|Titian’s six epic mythological paintings to be reunited as Wallace Collection announces first ever loans|
18th November 2019 11:32 GMT
National Gallery in London will display the series next year and lend a Rubens work in return
The Wallace Collection has agreed to lend Titian’s Perseus and Andromeda (1554-56) to the National Gallery in London next year after loan restrictions were lifted at the London museum following a “reinterpretation” of Lady Wallace’s 1897 will.
The move means that Titian’s epic series of six mythological paintings, known as the Poesie, will be brought together for the first time since the late-16th century. In exchange, the National Gallery will lend Rubens’s A View of Het Steen in the Early Morning (1636) to the Wallace Collection.
At a press briefing today, Gabriele Finaldi, the director of the National Gallery, said: “The trustees at the Wallace Collection took the momentous decision to lend [the Titian work]. We are so supportive because the general public is the beneficiary.” Under the new lending terms, the Wallace will lend works on a temporary basis for the first time in its 119-year history.
Perseus and Andromeda is subsequently due to go on show in Titian: Love, Desire, Death (16 March-14 June 2020) at the National Gallery, reuniting with five other works from the original cycle including Danaë (1551-3) from the Wellington Collection in London and the Rape of Europa (1562) drawn from the Isabella Stewart Gardner Museum in Boston.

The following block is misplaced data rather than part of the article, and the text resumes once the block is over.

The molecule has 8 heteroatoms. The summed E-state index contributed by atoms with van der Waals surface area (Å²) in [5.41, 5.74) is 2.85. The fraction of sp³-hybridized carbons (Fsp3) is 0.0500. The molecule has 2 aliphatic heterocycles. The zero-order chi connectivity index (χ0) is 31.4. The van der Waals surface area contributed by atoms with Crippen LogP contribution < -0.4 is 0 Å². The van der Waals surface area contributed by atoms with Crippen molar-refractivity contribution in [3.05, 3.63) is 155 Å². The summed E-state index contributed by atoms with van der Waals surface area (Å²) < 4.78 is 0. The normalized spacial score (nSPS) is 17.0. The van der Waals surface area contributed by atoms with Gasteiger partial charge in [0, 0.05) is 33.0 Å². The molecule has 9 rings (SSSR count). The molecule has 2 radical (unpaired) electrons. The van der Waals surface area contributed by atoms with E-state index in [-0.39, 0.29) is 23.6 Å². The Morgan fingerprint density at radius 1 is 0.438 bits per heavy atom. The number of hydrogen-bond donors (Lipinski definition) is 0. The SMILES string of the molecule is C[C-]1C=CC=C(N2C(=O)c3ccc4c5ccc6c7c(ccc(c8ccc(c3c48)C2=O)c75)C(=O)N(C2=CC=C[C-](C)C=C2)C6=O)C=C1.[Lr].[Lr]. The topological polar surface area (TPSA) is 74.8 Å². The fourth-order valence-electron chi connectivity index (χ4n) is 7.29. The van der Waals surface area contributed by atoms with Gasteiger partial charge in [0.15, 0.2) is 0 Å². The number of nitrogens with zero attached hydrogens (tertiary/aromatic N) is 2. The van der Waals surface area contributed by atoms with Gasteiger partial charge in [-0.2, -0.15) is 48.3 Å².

Peter Paul Rubens's The Rainbow Landscape (around 1636) © The Wallace Collection
“In the 1550s Titian offers the King of Spain [Philip II] this mythological series which are really a summation of his career; [these] are works of extraordinary invention and painterly masterpieces that have had a huge impact down the ages,” Finaldi said.
Meanwhile, Rubens’s A View of Het Steen in the Early Morning will be displayed alongside its companion piece, Rainbow Landscape (around 1636), at the Wallace Collection next year (May-September 2020). The works were last seen together in the early 19th century.
“These are projects that would have been unthinkable a few weeks ago. By bringing them together [the two Rubens works], we’ll be able to see what Rubens intended. They were briefly and secretly reunited in the mid-1990s when the [National] gallery did an exhibition on Rubens’s landscapes. It was so secret that [as a curator] I didn’t know it was happening in the conservation studios at the National Gallery,” Finaldi adds.
The Wallace Collection is home to the art and armour collections brought together by the first four Marquesses of Hertford and Sir Richard Wallace. The Wallace collection was bequeathed by Lady Wallace, Sir Richard’s widow, in 1897. Her will specifies that the family bequest shall always be “kept together” and unmixed with other works of art. Wallace’s chairman, António Horta-Osório, reiterated that legal advice had been sought over loosening loan restrictions, and consent was given by the Charity Commission.
“The Wallaces gave this collection to the nation for the trustees to look after,” says Bray. “They could have set up a private foundation. Richard Wallace would have approved the move to keep the place alive,” says Xavier Bray, the director of the Wallace Collection. He confirmed that talks are ongoing with Vienna’s Kunsthistorisches Museum about a possible exhibition on German Renaissance armour.